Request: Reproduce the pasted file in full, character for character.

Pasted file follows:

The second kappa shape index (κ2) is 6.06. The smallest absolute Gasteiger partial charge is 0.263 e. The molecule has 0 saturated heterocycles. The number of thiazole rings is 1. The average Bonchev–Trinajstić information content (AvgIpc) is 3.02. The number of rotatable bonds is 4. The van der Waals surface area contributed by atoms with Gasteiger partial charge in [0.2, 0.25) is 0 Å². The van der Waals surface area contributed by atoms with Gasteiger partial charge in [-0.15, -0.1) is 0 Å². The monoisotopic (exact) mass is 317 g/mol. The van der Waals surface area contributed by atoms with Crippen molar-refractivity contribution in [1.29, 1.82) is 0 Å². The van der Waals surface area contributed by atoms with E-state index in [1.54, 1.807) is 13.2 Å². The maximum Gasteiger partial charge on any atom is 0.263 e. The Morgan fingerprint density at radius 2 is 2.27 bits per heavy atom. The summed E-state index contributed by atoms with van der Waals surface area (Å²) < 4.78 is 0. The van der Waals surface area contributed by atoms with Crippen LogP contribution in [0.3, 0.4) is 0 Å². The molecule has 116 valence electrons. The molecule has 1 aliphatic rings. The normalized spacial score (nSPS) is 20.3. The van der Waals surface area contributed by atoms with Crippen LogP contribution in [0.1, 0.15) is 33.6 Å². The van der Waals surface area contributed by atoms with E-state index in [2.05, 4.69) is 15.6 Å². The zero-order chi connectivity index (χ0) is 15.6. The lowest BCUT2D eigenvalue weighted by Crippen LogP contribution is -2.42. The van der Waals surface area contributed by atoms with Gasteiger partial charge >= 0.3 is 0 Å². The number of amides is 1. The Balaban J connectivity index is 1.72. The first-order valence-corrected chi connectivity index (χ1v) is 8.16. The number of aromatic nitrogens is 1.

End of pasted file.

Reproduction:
The second kappa shape index (κ2) is 6.06. The smallest absolute Gasteiger partial charge is 0.263 e. The molecule has 0 saturated heterocycles. The number of thiazole rings is 1. The average Bonchev–Trinajstić information content (AvgIpc) is 3.02. The number of rotatable bonds is 4. The van der Waals surface area contributed by atoms with Gasteiger partial charge in [0.2, 0.25) is 0 Å². The van der Waals surface area contributed by atoms with Gasteiger partial charge in [-0.15, -0.1) is 0 Å². The monoisotopic (exact) mass is 317 g/mol. The van der Waals surface area contributed by atoms with Crippen molar-refractivity contribution in [1.29, 1.82) is 0 Å². The van der Waals surface area contributed by atoms with E-state index in [1.54, 1.807) is 13.2 Å². The maximum Gasteiger partial charge on any atom is 0.263 e. The Morgan fingerprint density at radius 2 is 2.27 bits per heavy atom. The summed E-state index contributed by atoms with van der Waals surface area (Å²) < 4.78 is 0. The van der Waals surface area contributed by atoms with Crippen LogP contribution in [0.3, 0.4) is 0 Å². The molecule has 116 valence electrons. The molecule has 1 aliphatic rings. The normalized spacial score (nSPS) is 20.3. The van der Waals surface area contributed by atoms with Crippen LogP contribution in [0.1, 0.15) is 33.6 Å². The van der Waals surface area contributed by atoms with E-state index in [2.05, 4.69) is 15.6 Å². The zero-order chi connectivity index (χ0) is 15.6. The lowest BCUT2D eigenvalue weighted by Crippen LogP contribution is -2.42. The van der Waals surface area contributed by atoms with Gasteiger partial charge >= 0.3 is 0 Å². The number of amides is 1. The Balaban J connectivity index is 1.72. The first-order valence-corrected chi connectivity index (χ1v) is 8.16. The number of aromatic nitrogens is 1.